History

1984

On November 1, 1984, a young boy named Maurice Vien was tragically taken from his family, friends and community. His murder sparked the creation of the Missing Children’s Network.

1990

The Missing Children’s Network transported National Missing Children’s Day to European soil by organizing a special ceremony that brought together several organizations from Brussels, France and England.

1994

The Missing Children’s Network launched its Prevention and Education Program in Day Camps and sensitized thousands of children about the importance of keeping themselves safe.

1998

The Missing Children’s Network, in collaboration with McDonald’s Restaurants and Montreal Police, held an Identification Day on the island of Montreal.

2001

The Child Identification Day is now presented across the province, thanks to McDonald’s Restaurants and law enforcement in Quebec.

2004

The City of Montreal proclaimed May 25th to be National Missing Children’s Day.

2008

Twenty volunteers from the Network reached new heights as they climbed Mt Kilimandjaro and raised over $75,000 in aid of our critical mission.

The Network published Operation Vigilance, a series of three brochures that contain a wealth of safety advice for parents of children 0-17 years-old.

2011

The Missing Children’s Network, in collaboration with ADR-TV, launched Child Alert, an application that allows parents to record and store their child’s profile directly on their smart phones.

2014

The Missing Children’s Network launched Develop Sweet Reflexes, an awareness campaign designed to sensitize parents and children about the importance of developing sound safety strategies, while at the same time raising funds through the sale of the Candy Catcher, a Halloween bag with reflective tape.

2016

The Missing Children’s Network, in collaboration with Groupe Jean Coutu and UPS, hosted a province-wide awareness campaign entitled, Together for Safety.

Over 25,000 activity booklets were distributed to local schools by law enforcement.

1986

National Missing Children’s Day was commemorated for the very first time at the Old Port in Montreal. Over 5,000 balloons with photos of missing children were released.

Terry Di Monte of CHOM-FM hosted our first Radiothon of Hope and helped raise over $72,000.

1992

Thanks to Debbie Kolokythias, a 15 year-old Montrealer, the Gazette invited the Missing Children’s Network to run its operations, free of charge, in their building.

1996

The Missing Children’s Network was awarded le Prix du Partenariat by the Montreal Police Service.

The Missing Children’s Network inaugurated its Garden of Hope at the Montreal Botanical Garden.

2000

The Network launched its Prevention and Education Program in local schools in the Greater Montreal area.

2003

The Missing Children’s Network is invited by the RCMP, SQ and Montreal Police Service to implement the Amber Alert program in Quebec.

2006

The Missing Children’s Network, in collaboration with Montreal Police and En Marge 12-17, published Coming Back to Stay, a manual for parents whose children have run away.

2010

Jean Coutu Group became the new partner of our Provincial Child Identification Day and hosted a clinic in over 180 participating pharmacies – in all, 14,998 ID booklets were distributed and completed.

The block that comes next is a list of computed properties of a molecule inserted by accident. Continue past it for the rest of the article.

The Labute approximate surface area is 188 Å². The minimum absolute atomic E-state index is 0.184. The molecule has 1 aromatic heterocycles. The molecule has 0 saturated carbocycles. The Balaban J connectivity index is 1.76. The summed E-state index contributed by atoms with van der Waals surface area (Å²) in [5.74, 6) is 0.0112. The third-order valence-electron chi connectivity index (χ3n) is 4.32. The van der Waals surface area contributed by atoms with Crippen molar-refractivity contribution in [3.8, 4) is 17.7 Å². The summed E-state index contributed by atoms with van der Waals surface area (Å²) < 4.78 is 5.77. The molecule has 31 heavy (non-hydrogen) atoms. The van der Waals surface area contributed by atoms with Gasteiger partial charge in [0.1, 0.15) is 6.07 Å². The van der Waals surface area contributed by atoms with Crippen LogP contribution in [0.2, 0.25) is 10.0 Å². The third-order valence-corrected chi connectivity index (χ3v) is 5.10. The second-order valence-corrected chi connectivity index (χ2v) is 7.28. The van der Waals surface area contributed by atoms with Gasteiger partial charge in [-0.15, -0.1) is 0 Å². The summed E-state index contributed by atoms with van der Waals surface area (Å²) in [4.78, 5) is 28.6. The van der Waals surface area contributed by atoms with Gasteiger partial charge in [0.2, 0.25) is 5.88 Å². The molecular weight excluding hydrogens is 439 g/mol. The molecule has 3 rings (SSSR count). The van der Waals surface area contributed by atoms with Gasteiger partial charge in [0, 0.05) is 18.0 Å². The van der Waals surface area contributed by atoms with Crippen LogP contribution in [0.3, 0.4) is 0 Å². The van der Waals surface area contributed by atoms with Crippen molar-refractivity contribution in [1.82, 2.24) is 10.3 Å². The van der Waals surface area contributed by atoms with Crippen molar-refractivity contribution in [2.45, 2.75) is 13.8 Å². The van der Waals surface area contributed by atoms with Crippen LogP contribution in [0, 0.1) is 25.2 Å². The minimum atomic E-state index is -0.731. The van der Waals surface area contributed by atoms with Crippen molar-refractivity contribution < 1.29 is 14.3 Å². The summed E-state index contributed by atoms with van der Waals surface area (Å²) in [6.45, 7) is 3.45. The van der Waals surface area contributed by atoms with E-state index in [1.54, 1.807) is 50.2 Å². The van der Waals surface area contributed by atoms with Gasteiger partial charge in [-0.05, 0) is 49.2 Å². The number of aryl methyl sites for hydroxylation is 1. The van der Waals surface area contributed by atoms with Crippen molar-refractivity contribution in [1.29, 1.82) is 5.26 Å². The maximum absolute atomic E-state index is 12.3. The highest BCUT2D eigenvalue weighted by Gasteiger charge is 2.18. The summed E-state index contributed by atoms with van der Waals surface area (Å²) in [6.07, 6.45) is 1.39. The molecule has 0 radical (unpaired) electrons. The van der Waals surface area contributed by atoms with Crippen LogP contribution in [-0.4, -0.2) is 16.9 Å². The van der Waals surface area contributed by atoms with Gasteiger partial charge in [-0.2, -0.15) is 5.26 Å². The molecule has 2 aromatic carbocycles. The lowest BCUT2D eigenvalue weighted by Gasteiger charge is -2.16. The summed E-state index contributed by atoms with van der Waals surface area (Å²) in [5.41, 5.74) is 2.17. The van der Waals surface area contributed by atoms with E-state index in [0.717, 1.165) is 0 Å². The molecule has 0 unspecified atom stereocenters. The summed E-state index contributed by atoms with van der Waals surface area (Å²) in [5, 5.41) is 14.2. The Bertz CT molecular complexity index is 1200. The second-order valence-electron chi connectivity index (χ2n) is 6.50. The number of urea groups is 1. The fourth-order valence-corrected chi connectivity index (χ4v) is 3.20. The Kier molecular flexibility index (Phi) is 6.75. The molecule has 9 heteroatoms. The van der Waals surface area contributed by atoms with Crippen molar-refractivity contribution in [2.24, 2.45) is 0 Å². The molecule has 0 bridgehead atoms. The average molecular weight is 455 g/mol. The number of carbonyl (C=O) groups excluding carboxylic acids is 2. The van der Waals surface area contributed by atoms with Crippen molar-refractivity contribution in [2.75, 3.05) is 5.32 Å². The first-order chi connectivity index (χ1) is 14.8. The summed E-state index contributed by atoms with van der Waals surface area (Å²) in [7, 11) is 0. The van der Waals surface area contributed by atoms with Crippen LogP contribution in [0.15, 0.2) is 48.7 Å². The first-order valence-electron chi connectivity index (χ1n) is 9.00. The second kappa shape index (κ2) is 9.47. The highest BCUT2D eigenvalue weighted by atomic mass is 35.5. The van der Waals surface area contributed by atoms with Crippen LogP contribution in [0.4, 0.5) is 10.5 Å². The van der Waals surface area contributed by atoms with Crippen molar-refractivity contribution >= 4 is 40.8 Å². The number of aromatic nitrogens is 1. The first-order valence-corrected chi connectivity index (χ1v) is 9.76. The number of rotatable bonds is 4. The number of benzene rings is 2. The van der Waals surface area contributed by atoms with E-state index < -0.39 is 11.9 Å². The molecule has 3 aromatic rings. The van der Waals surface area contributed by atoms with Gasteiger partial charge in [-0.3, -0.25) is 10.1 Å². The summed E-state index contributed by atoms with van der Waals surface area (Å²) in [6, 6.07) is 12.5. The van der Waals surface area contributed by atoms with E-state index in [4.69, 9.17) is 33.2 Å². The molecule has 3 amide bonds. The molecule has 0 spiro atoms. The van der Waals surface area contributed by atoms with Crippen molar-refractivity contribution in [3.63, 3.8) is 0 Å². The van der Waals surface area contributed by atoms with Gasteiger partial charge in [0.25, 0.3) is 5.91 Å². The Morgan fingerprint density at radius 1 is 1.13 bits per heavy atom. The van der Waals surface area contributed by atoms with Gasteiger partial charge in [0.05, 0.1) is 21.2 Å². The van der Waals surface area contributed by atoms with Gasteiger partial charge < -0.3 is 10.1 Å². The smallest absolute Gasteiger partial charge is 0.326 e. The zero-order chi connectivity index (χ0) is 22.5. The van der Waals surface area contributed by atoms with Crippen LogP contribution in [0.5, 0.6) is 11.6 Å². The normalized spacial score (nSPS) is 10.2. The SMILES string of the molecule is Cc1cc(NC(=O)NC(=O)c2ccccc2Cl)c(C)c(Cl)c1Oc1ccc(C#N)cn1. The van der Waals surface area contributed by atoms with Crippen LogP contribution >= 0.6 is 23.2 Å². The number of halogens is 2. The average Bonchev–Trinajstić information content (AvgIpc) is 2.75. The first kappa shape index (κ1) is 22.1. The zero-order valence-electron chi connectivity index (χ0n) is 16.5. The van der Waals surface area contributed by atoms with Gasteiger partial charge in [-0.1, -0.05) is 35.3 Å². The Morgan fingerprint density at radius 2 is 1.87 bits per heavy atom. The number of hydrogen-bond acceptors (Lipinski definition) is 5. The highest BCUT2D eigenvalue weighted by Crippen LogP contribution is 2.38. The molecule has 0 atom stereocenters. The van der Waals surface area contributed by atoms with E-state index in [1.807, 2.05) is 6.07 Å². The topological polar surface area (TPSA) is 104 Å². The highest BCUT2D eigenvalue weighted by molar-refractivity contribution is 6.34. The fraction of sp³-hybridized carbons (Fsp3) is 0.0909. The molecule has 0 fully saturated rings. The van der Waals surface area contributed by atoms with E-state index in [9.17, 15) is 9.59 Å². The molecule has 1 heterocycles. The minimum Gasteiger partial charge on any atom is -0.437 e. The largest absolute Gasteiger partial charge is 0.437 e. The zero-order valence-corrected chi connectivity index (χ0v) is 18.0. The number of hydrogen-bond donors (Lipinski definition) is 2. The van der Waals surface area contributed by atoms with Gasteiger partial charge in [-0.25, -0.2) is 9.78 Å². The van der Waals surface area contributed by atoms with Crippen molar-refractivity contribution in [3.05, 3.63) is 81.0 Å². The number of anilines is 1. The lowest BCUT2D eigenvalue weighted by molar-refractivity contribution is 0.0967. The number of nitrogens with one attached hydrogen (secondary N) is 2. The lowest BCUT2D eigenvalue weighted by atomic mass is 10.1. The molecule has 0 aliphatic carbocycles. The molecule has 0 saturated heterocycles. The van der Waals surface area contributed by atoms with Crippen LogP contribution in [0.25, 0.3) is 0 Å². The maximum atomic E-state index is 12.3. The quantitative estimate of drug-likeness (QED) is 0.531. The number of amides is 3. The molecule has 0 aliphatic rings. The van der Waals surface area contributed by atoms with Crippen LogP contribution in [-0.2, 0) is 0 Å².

2012

Canada Border Services Agency, Aéroports de Montréal and the Missing Children’s Network joined forces to raise awareness about missing children by displaying photos of 16 children on over 100 LCD screens at Montréal-Trudeau Airport.

The Missing Children’s Network received the prestigious Our Missing Children Award of Excellence in recognition for its leadership and excellence in working together to bring home missing children.

2015

Total Logistics Group of Companies joined our Corporate Partner Poster Campaign by featuring posters of missing children on their trucks. This unprecedented initiative allows thousands of people all across North America to be on the look-out for these children.

The Network collaborated with Facebook Canada in the launch of geo-targeted Amber Alert notices to Facebook users all across Canada.

Entrevue à Breakfast Television ce matin pour continuer de sensibiliser la population sur les fugues.

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Interview at Breakfast Television this morning to continue runaway awareness.
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Every year, over 6,000 cases of missing children are reported in Quebec. Runaways account for about 90% of all cases and the Missing Children's Network is working to support children and parents.

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Thank you to Terry Cutler for being our ambassador for Giving Tuesday! ... See MoreSee Less

Check out Terry Cutler - The Ethical Hacker special message in partnership with Réseau Enfants-Retour / The Missing Children's Network! Keeping your children safe for the past 32 years!

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Saviez-vous que vous n’avez pas besoin d’attendre 24 heures pour signaler la disparition d’un enfant? Si votre enfant a fugué ou si vous pensez qu’il s’apprête à le faire, n’hésitez pas à nous contacter au 514 843-4333 pour du support et des conseils.

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Did you know that you don’t need to wait 24 hours to report a missing child? If your child has run away or if you think he/she is about to do so, do not hesitate to contact us at 514 843-4333 for support and advice.
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